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I'm in middle of rewriting my assembler. While at it I'm curious about implementing disassembly as well. I want to make it simple and compact, and there's concepts I can exploit while doing so.

It is possible to determine rest of the x86 instruction encoding from opcode (maybe prefix bytes are required too, a bit). I know many people have written tables for doing it.

I'm not interested about mnemonics but instruction encoding, because it is an actual hard problem there. For each opcode number I need to know:

  • does this instruction contain modrm?
  • how many immediate fields does this instruction have?
  • what encoding does an immediate use?
  • is the immediate in field an instruction pointer -relative address?
  • what kind of registers does the modrm use for operand and register fields?

sandpile.org has somewhat quite much what I'd need, but it's in format that isn't easy to parse.

Before I start writing and validating those tables myself, I decided to write this question. Do you know about this kind of tables existing somewhere? In a form that doesn't require too much effort to parse.

b   byte
w   word
v   word or dword (or qword), depends on operand size attribute (0x66)
z   word or dword (or dword), depends on operand size attribute
J   instruction-relative address (next character describes type)
G   instruction group, has modrm-field (next character describes operand type)
R   has modrm-field (next two characters describe register and operand type)
M   modrm, but operand field must point to memory
O   direct offset (next character describes type)
F   FPU
T   separate table
_   defined, but no arguments

x    0    1    2    3    4    5    6    7    8    9    A    B    C    D    E    F
0  Rbb  Rvv  Rbb  Rvv    b    z            Rbb  Rvv  Rbb  Rvv    b    z         T
1  Rbb  Rvv  Rbb  Rvv    b    z            Rbb  Rvv  Rbb  Rvv    b    z
2  Rbb  Rvv  Rbb  Rvv    b    z            Rbb  Rvv  Rbb  Rvv    b    z
3  Rbb  Rvv  Rbb  Rvv    b    z            Rbb  Rvv  Rbb  Rvv    b    z
4    _    _    _    _    _    _    _    _    _    _    _    _    _    _    _    _
5    _    _    _    _    _    _    _    _    _    _    _    _    _    _    _    _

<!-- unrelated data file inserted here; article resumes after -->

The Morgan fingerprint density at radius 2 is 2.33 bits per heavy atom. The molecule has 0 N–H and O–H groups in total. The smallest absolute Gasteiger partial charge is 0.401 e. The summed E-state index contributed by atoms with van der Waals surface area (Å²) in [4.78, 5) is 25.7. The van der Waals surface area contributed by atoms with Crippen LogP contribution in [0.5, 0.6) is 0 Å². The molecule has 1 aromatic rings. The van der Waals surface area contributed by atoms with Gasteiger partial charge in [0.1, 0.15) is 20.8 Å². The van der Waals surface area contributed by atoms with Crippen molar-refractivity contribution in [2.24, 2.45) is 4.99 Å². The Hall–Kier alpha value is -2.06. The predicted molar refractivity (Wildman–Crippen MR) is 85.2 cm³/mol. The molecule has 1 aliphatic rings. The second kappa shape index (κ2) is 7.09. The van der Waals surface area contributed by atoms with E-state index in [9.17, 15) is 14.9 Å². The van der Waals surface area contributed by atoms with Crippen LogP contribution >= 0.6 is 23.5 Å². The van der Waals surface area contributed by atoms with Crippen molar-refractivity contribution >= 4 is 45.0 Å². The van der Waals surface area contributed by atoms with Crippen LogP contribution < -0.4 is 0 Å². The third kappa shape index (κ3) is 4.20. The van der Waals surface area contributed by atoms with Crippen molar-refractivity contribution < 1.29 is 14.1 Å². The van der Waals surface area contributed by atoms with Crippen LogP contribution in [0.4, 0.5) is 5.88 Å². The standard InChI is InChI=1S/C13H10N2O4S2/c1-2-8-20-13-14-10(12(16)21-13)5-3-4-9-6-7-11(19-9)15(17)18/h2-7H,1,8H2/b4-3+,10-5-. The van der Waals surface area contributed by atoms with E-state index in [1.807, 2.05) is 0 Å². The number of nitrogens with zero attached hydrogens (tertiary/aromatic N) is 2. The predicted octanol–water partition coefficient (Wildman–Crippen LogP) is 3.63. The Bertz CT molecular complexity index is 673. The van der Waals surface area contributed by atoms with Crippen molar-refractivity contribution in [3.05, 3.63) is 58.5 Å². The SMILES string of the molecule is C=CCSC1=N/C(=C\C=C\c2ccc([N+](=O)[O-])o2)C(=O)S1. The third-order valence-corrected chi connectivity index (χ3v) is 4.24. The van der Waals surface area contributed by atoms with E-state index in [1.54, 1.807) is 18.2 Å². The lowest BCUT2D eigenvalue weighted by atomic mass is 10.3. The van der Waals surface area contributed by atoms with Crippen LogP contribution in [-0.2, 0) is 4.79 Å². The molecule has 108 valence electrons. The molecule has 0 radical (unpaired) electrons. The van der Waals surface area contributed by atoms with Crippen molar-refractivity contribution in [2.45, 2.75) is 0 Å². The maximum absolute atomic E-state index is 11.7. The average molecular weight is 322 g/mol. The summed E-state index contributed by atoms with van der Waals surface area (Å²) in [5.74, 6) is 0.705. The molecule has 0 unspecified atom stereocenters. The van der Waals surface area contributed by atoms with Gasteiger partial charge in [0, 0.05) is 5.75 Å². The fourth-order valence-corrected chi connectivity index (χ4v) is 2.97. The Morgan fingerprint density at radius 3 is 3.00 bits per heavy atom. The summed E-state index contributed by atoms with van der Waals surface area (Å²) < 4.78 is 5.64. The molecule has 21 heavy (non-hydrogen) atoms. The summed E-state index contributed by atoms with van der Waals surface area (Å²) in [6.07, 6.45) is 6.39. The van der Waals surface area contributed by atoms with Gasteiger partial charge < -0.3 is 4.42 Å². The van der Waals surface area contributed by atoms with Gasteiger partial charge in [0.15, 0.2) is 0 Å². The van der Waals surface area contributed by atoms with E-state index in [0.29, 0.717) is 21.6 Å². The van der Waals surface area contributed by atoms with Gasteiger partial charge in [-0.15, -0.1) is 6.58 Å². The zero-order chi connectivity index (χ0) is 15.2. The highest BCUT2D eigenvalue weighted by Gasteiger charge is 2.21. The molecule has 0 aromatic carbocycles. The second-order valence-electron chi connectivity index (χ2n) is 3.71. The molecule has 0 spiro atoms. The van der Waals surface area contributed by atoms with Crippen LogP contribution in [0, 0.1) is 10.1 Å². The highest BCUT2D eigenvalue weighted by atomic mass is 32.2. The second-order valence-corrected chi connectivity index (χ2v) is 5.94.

6    _    _  Mvv                             z Rvvz    b Rvvb
7   Jb   Jb   Jb   Jb   Jb   Jb   Jb   Jb   Jb   Jb   Jb   Jb   Jb   Jb   Jb   Jb
8  Gbb  Gvz  Gbb  Gvb  Rbb  Rvv  Rbb  Rvv  Rbb  Rvv  Rbb  Rvv       Mvv
9    _    _    _    _    _    _    _    _                        _    _    _    _
A   Ob   Ov   Ob   Ov    _    _    _    _    b    z    _    _    _    _    _    _
B    b    b    b    b    b    b    b    b    v    v    v    v    v    v    v    v
C  Gbb  Gvb    w    _                                            _    b    _    _
D   Gb   Gv   Gb   Gv                        F    F    F    F    F    F    F    F
E                                           Jz   Jz        Jb
F                        _    _   Gb   Gv    _    _    _    _    _    _   Gb   Gv

Here I've got the table for first operand. The format is such that the table can be parsed straight out from a text file that contains it. I left away some CISC and segmentation related instructions.

For two-byte instructions the chances are I need four such tables. For three-byte instructions I'll need two tables more. FPU instructions require 8 tables, which are fortunately very simple. After that I'd have pretty large chunk of x86 instructions covered up. Though I go just fine with just one or two tables.

Further, few instruction groups might require some small arrays to recognise instruction type.

8

I believe ref.x86asm.net might have what you're looking for. It's a list of all x86-64 instructions, in an XML format that should be easy to parse.

  • That contains enough information for a full assembler. I guess it's sufficiently good table. Lets see whether I can build a code generator based on it. – Cheery May 21 '10 at 8:31
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IIRC for the internal assembler of the Free Pascal compiler, we initially used tables extracted from the NASM sources.

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